Rise provides psychiatric services and a safe space for black parents

About 15 parents stood in a circle at Blacklick Woods Metro Park in Reynoldsburg, braving the heat and humidity of a late July evening.

Everyone had their eyes closed. A woman had one hand on her heart and the other on her stomach.

“I am enough just as I am,” said Ivory Levert, leading a guided meditation. “I welcome moments of calm and lightness and implement them in everyday life. I tell my truth and ask what I need.”

The group met on July 24 as part of Root to Rise, an event where co-founders of the Black Women In Nature organization took members of Rise — a maternal mental health organization that caters specifically to Black parents — for a walk take through the park.

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Rise is a branch of Perinatal Outreach and Encouragement for Moms (POEM), a program of Mental Health America of Ohio that provides Ohio mothers and families with peer support groups, referrals, and education about pregnancy and mood and anxiety disorders.

The nature walk capped Rise’s event week for Black Mothers’ Mental Health Week, which in turn was part of National Minority Mental Health Awareness Month in July. The designation recognizes the struggles faced by underrepresented groups regarding mental illness in the United States, according to Mental Health America.

To help, Rise offers a mentoring program and referrals to color counselors and psychiatrists, among other things.

“They offer round-the-clock services like the support groups that happen frequently, and then they also call you depending on what’s going on with your pregnancy or what’s going on in your life,” said East Side member Tiffany Davis Hale, 30. “It’s really based on what you need and I like that.”

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Rise creates safe space for black families

When Hailee Childs, 34, joined POEM in 2019 as Senior Manager, Community Programs, Rise was already being developed by the organization. Her job was to promote and organize the first self-help group.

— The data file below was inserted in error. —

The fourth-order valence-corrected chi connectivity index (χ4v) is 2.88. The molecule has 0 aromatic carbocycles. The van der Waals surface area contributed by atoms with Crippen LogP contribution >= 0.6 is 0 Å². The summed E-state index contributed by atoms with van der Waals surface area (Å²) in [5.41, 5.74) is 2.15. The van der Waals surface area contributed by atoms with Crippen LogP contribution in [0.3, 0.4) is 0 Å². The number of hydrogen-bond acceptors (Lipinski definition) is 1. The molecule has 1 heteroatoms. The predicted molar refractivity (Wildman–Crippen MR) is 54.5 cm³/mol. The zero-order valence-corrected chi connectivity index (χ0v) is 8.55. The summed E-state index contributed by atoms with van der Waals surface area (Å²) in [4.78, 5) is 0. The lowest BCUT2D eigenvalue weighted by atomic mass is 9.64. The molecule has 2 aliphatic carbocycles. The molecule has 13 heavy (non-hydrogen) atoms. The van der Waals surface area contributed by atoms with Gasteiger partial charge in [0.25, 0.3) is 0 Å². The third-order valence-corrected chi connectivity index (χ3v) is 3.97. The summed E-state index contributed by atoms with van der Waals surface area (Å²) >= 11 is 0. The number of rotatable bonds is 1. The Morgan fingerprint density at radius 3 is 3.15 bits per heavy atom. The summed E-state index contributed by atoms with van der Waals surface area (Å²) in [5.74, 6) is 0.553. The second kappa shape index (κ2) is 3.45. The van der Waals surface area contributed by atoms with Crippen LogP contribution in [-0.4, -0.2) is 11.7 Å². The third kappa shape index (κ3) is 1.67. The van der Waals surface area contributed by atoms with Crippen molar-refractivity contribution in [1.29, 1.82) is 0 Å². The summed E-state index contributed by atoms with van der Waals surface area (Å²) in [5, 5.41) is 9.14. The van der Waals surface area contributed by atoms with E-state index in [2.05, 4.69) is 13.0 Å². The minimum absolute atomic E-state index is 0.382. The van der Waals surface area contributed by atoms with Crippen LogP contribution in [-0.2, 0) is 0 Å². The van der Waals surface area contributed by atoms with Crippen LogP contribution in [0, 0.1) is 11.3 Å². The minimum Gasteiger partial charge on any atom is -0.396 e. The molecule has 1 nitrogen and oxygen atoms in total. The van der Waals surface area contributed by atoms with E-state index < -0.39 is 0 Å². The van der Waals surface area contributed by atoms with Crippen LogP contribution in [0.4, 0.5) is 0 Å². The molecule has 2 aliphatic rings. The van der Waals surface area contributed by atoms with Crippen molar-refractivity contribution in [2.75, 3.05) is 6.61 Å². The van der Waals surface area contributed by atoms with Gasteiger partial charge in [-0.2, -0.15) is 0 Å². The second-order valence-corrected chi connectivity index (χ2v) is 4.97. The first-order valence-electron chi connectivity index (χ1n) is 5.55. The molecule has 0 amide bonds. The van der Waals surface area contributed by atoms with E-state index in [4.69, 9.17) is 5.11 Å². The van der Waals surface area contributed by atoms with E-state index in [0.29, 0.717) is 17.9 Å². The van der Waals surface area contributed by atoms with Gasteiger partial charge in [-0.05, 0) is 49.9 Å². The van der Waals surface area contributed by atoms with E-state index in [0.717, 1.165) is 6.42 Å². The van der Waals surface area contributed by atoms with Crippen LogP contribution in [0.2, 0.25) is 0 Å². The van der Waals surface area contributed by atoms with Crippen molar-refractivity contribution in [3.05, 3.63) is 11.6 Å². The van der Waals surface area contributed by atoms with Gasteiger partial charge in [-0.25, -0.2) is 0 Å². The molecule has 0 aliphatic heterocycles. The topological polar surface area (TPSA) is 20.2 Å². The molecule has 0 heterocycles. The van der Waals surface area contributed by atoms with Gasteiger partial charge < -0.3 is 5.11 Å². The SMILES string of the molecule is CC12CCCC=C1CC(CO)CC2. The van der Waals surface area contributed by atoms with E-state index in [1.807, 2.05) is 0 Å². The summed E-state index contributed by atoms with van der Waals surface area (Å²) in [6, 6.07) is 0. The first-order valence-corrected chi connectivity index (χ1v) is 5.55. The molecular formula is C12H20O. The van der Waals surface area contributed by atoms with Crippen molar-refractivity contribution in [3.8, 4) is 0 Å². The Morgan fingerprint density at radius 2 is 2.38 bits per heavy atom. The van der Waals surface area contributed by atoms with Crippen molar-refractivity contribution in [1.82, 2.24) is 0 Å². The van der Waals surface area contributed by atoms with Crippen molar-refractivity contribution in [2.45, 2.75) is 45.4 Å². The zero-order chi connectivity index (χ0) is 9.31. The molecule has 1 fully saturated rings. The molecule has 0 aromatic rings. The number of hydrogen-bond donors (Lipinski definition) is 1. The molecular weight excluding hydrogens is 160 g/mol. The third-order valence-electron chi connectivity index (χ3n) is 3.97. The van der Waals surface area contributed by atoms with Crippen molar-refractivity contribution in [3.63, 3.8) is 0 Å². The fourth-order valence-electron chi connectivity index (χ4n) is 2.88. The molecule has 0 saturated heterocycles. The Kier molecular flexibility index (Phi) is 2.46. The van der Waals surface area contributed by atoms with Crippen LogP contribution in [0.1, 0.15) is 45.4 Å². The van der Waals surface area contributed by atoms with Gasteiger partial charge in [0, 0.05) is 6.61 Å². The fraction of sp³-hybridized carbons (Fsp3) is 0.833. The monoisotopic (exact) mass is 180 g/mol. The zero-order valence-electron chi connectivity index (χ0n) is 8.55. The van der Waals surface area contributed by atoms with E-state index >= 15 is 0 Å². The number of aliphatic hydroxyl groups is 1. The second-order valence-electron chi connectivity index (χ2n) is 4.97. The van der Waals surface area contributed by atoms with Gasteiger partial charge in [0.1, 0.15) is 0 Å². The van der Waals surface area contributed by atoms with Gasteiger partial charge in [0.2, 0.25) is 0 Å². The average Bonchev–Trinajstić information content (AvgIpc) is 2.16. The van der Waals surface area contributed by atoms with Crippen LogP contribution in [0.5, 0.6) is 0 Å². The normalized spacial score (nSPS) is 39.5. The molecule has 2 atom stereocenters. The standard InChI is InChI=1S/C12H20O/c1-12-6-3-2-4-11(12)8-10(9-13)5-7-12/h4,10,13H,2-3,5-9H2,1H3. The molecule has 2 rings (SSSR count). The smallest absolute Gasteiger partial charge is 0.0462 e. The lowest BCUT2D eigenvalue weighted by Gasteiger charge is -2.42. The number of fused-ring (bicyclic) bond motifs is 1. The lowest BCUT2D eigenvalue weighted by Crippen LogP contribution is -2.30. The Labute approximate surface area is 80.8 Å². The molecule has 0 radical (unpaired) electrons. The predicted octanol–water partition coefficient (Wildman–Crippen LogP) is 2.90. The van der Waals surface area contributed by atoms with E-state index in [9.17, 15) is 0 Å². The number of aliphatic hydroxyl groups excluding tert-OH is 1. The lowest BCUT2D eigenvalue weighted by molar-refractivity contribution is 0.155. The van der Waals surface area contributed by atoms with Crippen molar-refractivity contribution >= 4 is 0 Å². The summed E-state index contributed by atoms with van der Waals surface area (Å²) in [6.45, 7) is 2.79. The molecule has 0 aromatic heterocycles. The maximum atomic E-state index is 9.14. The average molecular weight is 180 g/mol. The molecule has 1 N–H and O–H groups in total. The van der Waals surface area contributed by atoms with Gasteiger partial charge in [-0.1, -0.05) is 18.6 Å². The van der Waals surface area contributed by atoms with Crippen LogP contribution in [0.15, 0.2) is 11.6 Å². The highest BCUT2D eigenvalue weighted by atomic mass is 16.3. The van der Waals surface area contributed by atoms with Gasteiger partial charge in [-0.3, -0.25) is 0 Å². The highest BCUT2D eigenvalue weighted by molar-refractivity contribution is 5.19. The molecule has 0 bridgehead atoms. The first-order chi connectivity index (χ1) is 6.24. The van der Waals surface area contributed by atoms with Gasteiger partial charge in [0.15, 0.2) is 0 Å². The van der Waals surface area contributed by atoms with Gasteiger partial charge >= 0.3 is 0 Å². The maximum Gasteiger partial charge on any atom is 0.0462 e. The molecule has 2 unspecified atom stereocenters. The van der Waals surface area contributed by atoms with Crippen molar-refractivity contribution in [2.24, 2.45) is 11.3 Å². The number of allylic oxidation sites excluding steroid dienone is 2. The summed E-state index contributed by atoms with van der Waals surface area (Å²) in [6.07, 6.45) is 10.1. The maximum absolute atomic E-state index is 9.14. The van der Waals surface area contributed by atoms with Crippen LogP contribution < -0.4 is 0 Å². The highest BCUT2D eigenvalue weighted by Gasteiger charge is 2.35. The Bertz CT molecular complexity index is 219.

“We started to intentionally make sure that we were in the doctor’s offices, in the obstetrics (midwifery) offices, in the pediatricians’ offices, and in the WIC (Special Supplemental Nutrition Program for Women, Infants and Children) offices where our mothers are,” said childs

POEM and Rise program coordinator Cass Stewart, 44, said the organization recognized there was a gap in the care of women of color in the greater Columbus area and that a separate branch was needed.

According to the Maternal Mental Health Leadership Alliance, mental illnesses such as depression and anxiety disorders are the most common complications of pregnancy and childbirth, affecting one in five people during pregnancy or after childbirth.

Black women are twice as likely to suffer from mental illness but half as likely to receive treatment. According to the Alliance, more than 50% of cases of postpartum depression in women of color go unreported.

“We realized that our services needed to be more culturally connected and specific to this group,” Stewart said. “So Rise became a thing and started growing.”

Referrals from healthcare providers increased significantly in the early days of the pandemic, particularly as closure orders were in place, Stewart said.

So far this year, the number of referrals stands at 576 people, Childs said.

The majority of Rise’s support group meetings have been virtual for the past two years, but they will transition to in-person meetings at the end of August, she said.

Both Childs and Stewart have first-hand knowledge of this type of service. Both said they suffered from depression and anxiety after giving birth prematurely.

“I feel like I’m just using my superpowers to help other moms activate their superpowers, that you really can do that,” Stewart said.

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One of the Rise members who recently took part in the nature walk was Turquoise Connelly, who commented on how refreshing it was to be in nature with a group of black women as the group took their first break during a 1.5 mile went for a walk.

“Usually when I go alone I feel very nervous just feeling physically alone and then knowing that people have their expectations and aggression towards black people out in the woods; like you shouldn’t be there,” Connelly said. “But I don’t feel that right now.”

Connelly, who is non-binary and uses she/them pronouns, said they felt alone after having their daughter Riley in 2020 and suffered from postpartum depression and anxiety. Most of that stress came from being diagnosed with postpartum preeclampsia, a condition that occurs when you have high blood pressure soon after giving birth.

“It made it extremely difficult to breastfeed and I had all these people (doctors and breastfeeding groups) who would shame me if I was struggling with breastfeeding and they wouldn’t give me medical support to help me, to increase my supply,” Connelly said. “And the emotional resources were also missing.”

The 33-year-old Franklinton resident was prescribed two medications for high blood pressure but still had trouble expressing milk. So they switched to formula.

Connolly joined Rise in February and said her mental health has greatly improved. Members have referred her to a therapist for help with anxiety and depression, and she feels welcome in the group as an LGBTQ person. One-year-old Riley even joined Connelly on the nature walk.

Connolly, who is now pregnant with her second child, feels better prepared this time.

“POEM is an invaluable resource. It’s priceless.”

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